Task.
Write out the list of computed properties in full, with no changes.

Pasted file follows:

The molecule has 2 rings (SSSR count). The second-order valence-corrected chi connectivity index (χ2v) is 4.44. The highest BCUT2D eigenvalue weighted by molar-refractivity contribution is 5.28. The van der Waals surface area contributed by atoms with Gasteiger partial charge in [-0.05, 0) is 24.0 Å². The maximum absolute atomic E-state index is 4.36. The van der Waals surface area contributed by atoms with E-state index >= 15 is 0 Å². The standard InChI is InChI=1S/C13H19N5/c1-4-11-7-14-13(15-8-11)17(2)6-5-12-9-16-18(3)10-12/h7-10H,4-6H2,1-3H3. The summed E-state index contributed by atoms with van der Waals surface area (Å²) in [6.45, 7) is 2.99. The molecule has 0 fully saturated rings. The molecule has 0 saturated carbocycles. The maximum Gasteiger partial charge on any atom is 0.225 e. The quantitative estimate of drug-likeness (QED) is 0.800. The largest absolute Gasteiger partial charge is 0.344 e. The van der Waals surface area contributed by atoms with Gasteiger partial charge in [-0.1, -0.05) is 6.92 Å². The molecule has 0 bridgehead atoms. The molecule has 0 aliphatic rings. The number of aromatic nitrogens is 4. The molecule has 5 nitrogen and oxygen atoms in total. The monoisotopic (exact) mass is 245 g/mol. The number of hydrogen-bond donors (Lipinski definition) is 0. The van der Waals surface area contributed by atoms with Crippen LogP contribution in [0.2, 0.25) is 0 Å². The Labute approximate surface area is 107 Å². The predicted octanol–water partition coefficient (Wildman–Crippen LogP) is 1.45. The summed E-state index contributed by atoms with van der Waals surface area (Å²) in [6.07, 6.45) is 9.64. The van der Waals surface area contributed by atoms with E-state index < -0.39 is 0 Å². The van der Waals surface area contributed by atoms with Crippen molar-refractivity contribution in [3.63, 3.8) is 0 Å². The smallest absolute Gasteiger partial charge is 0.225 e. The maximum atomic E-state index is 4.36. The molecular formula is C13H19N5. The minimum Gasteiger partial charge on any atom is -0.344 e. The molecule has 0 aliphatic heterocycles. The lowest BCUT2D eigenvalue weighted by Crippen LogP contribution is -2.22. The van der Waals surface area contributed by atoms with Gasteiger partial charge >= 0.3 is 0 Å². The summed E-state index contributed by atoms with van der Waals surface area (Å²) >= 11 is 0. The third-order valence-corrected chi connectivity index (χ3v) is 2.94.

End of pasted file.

The molecule has 2 rings (SSSR count). The second-order valence-corrected chi connectivity index (χ2v) is 4.44. The highest BCUT2D eigenvalue weighted by molar-refractivity contribution is 5.28. The van der Waals surface area contributed by atoms with Gasteiger partial charge in [-0.05, 0) is 24.0 Å². The maximum absolute atomic E-state index is 4.36. The van der Waals surface area contributed by atoms with E-state index >= 15 is 0 Å². The standard InChI is InChI=1S/C13H19N5/c1-4-11-7-14-13(15-8-11)17(2)6-5-12-9-16-18(3)10-12/h7-10H,4-6H2,1-3H3. The summed E-state index contributed by atoms with van der Waals surface area (Å²) in [6.45, 7) is 2.99. The molecule has 0 fully saturated rings. The molecule has 0 saturated carbocycles. The maximum Gasteiger partial charge on any atom is 0.225 e. The quantitative estimate of drug-likeness (QED) is 0.800. The largest absolute Gasteiger partial charge is 0.344 e. The van der Waals surface area contributed by atoms with Gasteiger partial charge in [-0.1, -0.05) is 6.92 Å². The molecule has 0 bridgehead atoms. The molecule has 0 aliphatic rings. The number of aromatic nitrogens is 4. The molecule has 5 nitrogen and oxygen atoms in total. The monoisotopic (exact) mass is 245 g/mol. The number of hydrogen-bond donors (Lipinski definition) is 0. The van der Waals surface area contributed by atoms with Crippen LogP contribution in [0.2, 0.25) is 0 Å². The Labute approximate surface area is 107 Å². The predicted octanol–water partition coefficient (Wildman–Crippen LogP) is 1.45. The summed E-state index contributed by atoms with van der Waals surface area (Å²) in [6.07, 6.45) is 9.64. The van der Waals surface area contributed by atoms with E-state index < -0.39 is 0 Å². The van der Waals surface area contributed by atoms with Crippen molar-refractivity contribution in [3.63, 3.8) is 0 Å². The smallest absolute Gasteiger partial charge is 0.225 e. The maximum atomic E-state index is 4.36. The molecular formula is C13H19N5. The minimum Gasteiger partial charge on any atom is -0.344 e. The molecule has 0 aliphatic heterocycles. The lowest BCUT2D eigenvalue weighted by Crippen LogP contribution is -2.22. The van der Waals surface area contributed by atoms with Gasteiger partial charge >= 0.3 is 0 Å². The summed E-state index contributed by atoms with van der Waals surface area (Å²) >= 11 is 0. The third-order valence-corrected chi connectivity index (χ3v) is 2.94.